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Fanfiction: Blank Sheets

Fandom: NCIS
Summary: Ziva and Tony try to move on with a list of 'wills'
Author's Notes: Tony/Ziva.  Multiple canon pairing mentions, spoilers for season 11 NCIS.
Disclaimer: No copyright infringement intended. Written for entertainment purposes only.

Blank Sheets

1.
The wood underneath Ziva's palm is warm from the sunlight flooding in through the wide kitchen window that looks out onto the hills and olive groves at the back of the property. She gently places the old sheet of paper face down on the surface of the table, hiding the wishes of her childhood and the ugly black cross and the one thought that she had been able to put to paper the last time it had been unburied.

The blank sheet stares up at her tauntingly.

A blank sheet.

She has a blank sheet. She's not aware she's whispered the words until a wry chuckle breaks the almost reverent silence.

"It's clean slate." Tony murmurs as he sets a mug of tea near to her. She shoots him a look for the correction as he settles in the uncomfortable wooden chair across from her. He doesn't say anything, just takes a sip from his own mug of tea.

Ziva drops her gaze from his knowing green eyes far too quickly for comfort.

His presence – at that table, in the home of her birth – provokes a contradictory storm of emotions that she's not ready to acknowledge. There's the irritation at his disturbing her wallowing, resentment that his being there is forcing her to make choices and decisions she's not sure she's ready to make, and anger that he kept searching until he found her, that he couldn't leave her alone.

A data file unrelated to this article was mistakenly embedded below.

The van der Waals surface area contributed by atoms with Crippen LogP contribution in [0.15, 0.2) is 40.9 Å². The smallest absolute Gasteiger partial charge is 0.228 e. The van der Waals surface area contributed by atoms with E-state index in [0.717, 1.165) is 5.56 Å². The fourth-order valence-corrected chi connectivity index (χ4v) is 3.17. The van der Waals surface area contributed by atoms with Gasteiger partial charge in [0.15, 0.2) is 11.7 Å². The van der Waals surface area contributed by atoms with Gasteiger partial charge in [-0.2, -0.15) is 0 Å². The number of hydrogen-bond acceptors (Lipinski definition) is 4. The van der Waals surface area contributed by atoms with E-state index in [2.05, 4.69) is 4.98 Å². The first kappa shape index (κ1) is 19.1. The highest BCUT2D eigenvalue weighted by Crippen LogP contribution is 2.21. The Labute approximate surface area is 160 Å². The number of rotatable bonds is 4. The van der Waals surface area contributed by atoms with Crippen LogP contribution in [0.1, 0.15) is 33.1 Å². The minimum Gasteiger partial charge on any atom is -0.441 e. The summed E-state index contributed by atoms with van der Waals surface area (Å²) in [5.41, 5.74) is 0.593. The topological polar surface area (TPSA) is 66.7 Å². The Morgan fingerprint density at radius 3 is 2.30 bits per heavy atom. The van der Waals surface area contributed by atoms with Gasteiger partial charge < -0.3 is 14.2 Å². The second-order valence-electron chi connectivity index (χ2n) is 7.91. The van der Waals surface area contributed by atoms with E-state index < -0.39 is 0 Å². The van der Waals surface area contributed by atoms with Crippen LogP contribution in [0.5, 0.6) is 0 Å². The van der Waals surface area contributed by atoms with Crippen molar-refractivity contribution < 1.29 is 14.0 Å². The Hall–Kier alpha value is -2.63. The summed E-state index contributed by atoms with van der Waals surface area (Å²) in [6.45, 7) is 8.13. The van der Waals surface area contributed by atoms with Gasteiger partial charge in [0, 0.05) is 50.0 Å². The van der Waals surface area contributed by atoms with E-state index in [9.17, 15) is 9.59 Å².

But there is far more anger for herself for being entirely too grateful that he's there on her six and watching her back as always; for being happy that he cares enough to find her; for wanting to break down and curl into him, accept his comfort and caring; to give into the temptation that had led her to invite him to Tel Aviv in the first place before her life all went to hell again.

She's known for years that it would be far too easy to let herself lean on Tony's solid strength…known she could not risk the vulnerability if she leaned and trusted and allowed herself Tony's love…known despite her momentary weakness that there will be no happy ending for her.

The thought sets her stomach churning and her fingers anxiously trailing over the empty span of white paper so Ziva does what she always does and shoves it away, shoves Tony away. She's an expert at keeping Tony at a safe distance. She's done it for years; every time she's chosen to turn to Gibbs or McGee or Abby or Ducky or Adam – someone, anyone other than her partner; every time she's called him a friend and denied the evidence or possibility of anything more.